`simple procedure for connecting my unitary sandspreading attachment to a truck is to place ythe s long narrow framework to propefposition, and

framework on'the ground, fully equipped except for the hopper 52. The truck is runover the 8o then the framework is attached to the ends of the truck as previously described. The hopper, 52 is thereupon mounted on the rear, portion of` the framework., .f

Itis obvious that the tiltable spreading wheel W' of Figs. 14-19 can be substituted in Figs. 1-13 for the wheel W, and vice versa. Likewise, the beltconveyor 31 and screw conveyor 143 may be interchanged in the various modifications,- which are to be considered as practical examples of my invention, and not as limitations thereof. Although I vhave called my machine a sand spreader, it may be used for spreading other kinds of road material. It is not necessary that a single machine embody all the features of my invention, for some of them may beused without others. Various changes will doubtless occur to those skilled in this art without departing from the scope of the invention as defined in the appended claims.

I claim as my invention:

1. In a sand-spreading machine, a horizontal distributing wheel, a normally vertical axis on which said wheel rotates, a friction pulley engaging said wheel to drive the same, means for `adjusting said pulley radially of said wheel to vary the speed of the wheel, and means for tilting the axis of rotation, of said wheel without disengaging it from said pulley.

2. A sand-spreading machine comprising a self-propelled sand truck having a l discharge opening at the rear, a long narrow frame supported beneath said truck between the traction wheels thereof and extending in front of the truck, a conveyor carried by said frame, a hop- 115 per mounted on said frame over the rear end of said conveyor in line with the discharge opening of the truck, the extending front part of said frame carrying a sand-spreading wheel and an engine, said wheelbeing mounted to receive sand 120 from the discharge end of said conveyor, and means for connecting said conveyor and wheel to said engine for simultaneous operation.

3. A vsand truck-of standard make carrying a sand-spreading machine which is arranged en- 125 tirely within the maximum width .of the truck, said machine comprising a distributor in front of the truck, a conveyor Iarranged beneath the truck between the traction wheels thereof for carrying sand from the rear of the truck to said 130 distributor, an engine mounted in front of the truck above said distributor, Variable speed mechanism` carried by said machine and arranged in front of the truck near said engine, means for connecting said engine with said mechanism, driving connectionsbetween said mechanism and said distributor, Iand other driving connections between said mechanism and said conveyor.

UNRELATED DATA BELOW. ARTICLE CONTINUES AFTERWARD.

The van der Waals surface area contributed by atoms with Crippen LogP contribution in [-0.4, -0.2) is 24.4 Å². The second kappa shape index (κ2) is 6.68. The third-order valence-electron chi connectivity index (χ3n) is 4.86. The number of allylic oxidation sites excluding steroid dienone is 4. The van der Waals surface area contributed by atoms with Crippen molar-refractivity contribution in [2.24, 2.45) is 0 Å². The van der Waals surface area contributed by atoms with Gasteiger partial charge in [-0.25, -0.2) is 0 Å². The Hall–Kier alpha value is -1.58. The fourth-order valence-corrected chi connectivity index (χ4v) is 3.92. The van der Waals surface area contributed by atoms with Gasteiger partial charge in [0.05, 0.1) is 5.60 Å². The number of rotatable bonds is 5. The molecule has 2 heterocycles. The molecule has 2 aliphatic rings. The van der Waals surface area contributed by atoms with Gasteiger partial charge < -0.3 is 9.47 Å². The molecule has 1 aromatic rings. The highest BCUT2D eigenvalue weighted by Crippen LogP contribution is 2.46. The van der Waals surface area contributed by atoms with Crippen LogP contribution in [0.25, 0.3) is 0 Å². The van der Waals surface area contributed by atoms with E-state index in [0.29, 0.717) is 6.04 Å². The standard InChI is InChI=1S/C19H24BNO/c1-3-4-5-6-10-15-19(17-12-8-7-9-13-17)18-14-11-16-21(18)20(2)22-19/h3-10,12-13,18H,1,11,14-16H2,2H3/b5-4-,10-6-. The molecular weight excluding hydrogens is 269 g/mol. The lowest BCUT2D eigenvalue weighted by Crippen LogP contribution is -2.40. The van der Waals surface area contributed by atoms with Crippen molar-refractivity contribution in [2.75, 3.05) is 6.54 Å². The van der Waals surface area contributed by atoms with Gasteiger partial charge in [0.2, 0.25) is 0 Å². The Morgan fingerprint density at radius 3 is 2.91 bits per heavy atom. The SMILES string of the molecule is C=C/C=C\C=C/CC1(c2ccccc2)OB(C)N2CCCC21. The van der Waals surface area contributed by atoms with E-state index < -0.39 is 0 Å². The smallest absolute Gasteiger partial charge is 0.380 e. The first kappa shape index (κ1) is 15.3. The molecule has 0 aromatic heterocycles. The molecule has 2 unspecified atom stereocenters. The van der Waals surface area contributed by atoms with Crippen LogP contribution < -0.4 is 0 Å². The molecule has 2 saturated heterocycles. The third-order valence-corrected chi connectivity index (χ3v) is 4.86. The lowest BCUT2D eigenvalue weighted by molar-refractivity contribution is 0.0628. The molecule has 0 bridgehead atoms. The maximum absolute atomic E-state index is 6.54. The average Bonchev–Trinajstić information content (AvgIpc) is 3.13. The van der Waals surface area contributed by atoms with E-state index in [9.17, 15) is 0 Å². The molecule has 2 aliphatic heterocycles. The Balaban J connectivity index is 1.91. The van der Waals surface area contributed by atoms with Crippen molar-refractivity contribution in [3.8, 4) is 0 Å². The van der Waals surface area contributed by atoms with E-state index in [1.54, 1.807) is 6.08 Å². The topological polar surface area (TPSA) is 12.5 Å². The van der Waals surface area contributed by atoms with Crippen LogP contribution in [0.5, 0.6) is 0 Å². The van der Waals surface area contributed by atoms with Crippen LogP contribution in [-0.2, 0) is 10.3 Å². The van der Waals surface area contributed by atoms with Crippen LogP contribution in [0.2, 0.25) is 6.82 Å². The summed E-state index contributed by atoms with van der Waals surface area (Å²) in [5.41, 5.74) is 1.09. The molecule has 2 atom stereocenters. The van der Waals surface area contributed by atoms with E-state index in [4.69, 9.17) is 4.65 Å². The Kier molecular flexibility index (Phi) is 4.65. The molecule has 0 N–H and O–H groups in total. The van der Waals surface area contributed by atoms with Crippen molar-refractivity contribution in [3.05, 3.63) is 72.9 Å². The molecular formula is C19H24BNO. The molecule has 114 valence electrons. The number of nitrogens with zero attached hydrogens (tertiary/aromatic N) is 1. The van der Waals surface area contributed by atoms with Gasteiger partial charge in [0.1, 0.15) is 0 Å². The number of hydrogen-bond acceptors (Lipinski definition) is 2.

4. A sand truck of standard make carrying a sand-spreading machine which is arranged entirely within the maximum width of the truck,

said machine comprising a distributor in front of the truck, a conveyor arranged beneath the truck between the traction wheels thereof for carrying sand from the rear of the truck to said distributor, an engine mounted in front of the truck above said distributor, variable speed mechanism carried by said machine and arranged in front of the truck near said engine with said 1,0 mechanism, driving connections between said d mechanism and said distributor, and other driving connections between said mechanism and, said'conveyor, s aidlast-mentioned driving connections including manually operable means for varying the speed of said conveyor without aiiecting the speed 'of said distributor.

5. A sand-spreading machine comprising, in combination with a sand truck, a unitary framework constructed to be attached to said truck within the maximum width of the truck, said framework having a front portion and a long narrow extension, said front portion of the framework being positioned in front of the truck and said extension being adapted to t beneath the truck between the traction wheels thereof without interfering with the movements of the truck, a sand conveyor carried by said extension for receiving sand from the rear discharge end of the truck, a rotarymsand distributor carried by the front portion of said framework for receiving sand from said conveyor and throwing it on the road-bed, a prime mover mounted on said front portion of the framework, and transmission connections leading from said prime mover to said conveyor and said distributor for simultaneously operating the two last-mentioned parts.